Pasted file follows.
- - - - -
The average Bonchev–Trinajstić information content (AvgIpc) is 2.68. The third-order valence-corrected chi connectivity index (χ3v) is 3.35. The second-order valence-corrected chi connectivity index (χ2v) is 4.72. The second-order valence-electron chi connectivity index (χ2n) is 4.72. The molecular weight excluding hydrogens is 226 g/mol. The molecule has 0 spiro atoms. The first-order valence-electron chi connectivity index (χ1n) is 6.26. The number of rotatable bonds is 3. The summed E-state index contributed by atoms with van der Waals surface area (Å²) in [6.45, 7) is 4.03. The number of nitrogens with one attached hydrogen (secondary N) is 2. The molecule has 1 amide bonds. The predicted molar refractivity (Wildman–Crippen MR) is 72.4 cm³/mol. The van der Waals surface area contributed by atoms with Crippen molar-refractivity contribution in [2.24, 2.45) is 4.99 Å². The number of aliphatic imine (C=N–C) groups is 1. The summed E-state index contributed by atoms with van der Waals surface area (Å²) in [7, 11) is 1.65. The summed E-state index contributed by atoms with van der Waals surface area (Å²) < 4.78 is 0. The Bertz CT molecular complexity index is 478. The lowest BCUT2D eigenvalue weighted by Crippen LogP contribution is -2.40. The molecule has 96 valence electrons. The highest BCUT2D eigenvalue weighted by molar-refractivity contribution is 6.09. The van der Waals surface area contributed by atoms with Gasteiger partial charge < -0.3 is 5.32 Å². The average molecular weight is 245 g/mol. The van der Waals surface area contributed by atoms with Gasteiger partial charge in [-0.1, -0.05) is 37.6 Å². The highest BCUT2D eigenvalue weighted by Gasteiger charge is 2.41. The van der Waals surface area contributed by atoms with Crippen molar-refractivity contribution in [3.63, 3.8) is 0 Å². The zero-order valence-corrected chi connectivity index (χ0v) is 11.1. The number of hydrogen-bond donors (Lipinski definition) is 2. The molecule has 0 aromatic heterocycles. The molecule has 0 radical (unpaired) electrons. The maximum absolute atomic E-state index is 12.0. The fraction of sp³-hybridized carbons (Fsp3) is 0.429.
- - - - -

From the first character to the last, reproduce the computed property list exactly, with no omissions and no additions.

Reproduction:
The average Bonchev–Trinajstić information content (AvgIpc) is 2.68. The third-order valence-corrected chi connectivity index (χ3v) is 3.35. The second-order valence-corrected chi connectivity index (χ2v) is 4.72. The second-order valence-electron chi connectivity index (χ2n) is 4.72. The molecular weight excluding hydrogens is 226 g/mol. The molecule has 0 spiro atoms. The first-order valence-electron chi connectivity index (χ1n) is 6.26. The number of rotatable bonds is 3. The summed E-state index contributed by atoms with van der Waals surface area (Å²) in [6.45, 7) is 4.03. The number of nitrogens with one attached hydrogen (secondary N) is 2. The molecule has 1 amide bonds. The predicted molar refractivity (Wildman–Crippen MR) is 72.4 cm³/mol. The van der Waals surface area contributed by atoms with Crippen molar-refractivity contribution in [2.24, 2.45) is 4.99 Å². The number of aliphatic imine (C=N–C) groups is 1. The summed E-state index contributed by atoms with van der Waals surface area (Å²) in [7, 11) is 1.65. The summed E-state index contributed by atoms with van der Waals surface area (Å²) < 4.78 is 0. The Bertz CT molecular complexity index is 478. The lowest BCUT2D eigenvalue weighted by Crippen LogP contribution is -2.40. The molecule has 96 valence electrons. The highest BCUT2D eigenvalue weighted by molar-refractivity contribution is 6.09. The van der Waals surface area contributed by atoms with Gasteiger partial charge < -0.3 is 5.32 Å². The average molecular weight is 245 g/mol. The van der Waals surface area contributed by atoms with Gasteiger partial charge in [-0.1, -0.05) is 37.6 Å². The highest BCUT2D eigenvalue weighted by Gasteiger charge is 2.41. The van der Waals surface area contributed by atoms with Crippen molar-refractivity contribution in [3.63, 3.8) is 0 Å². The zero-order valence-corrected chi connectivity index (χ0v) is 11.1. The number of hydrogen-bond donors (Lipinski definition) is 2. The molecule has 0 aromatic heterocycles. The molecule has 0 radical (unpaired) electrons. The maximum absolute atomic E-state index is 12.0. The fraction of sp³-hybridized carbons (Fsp3) is 0.429.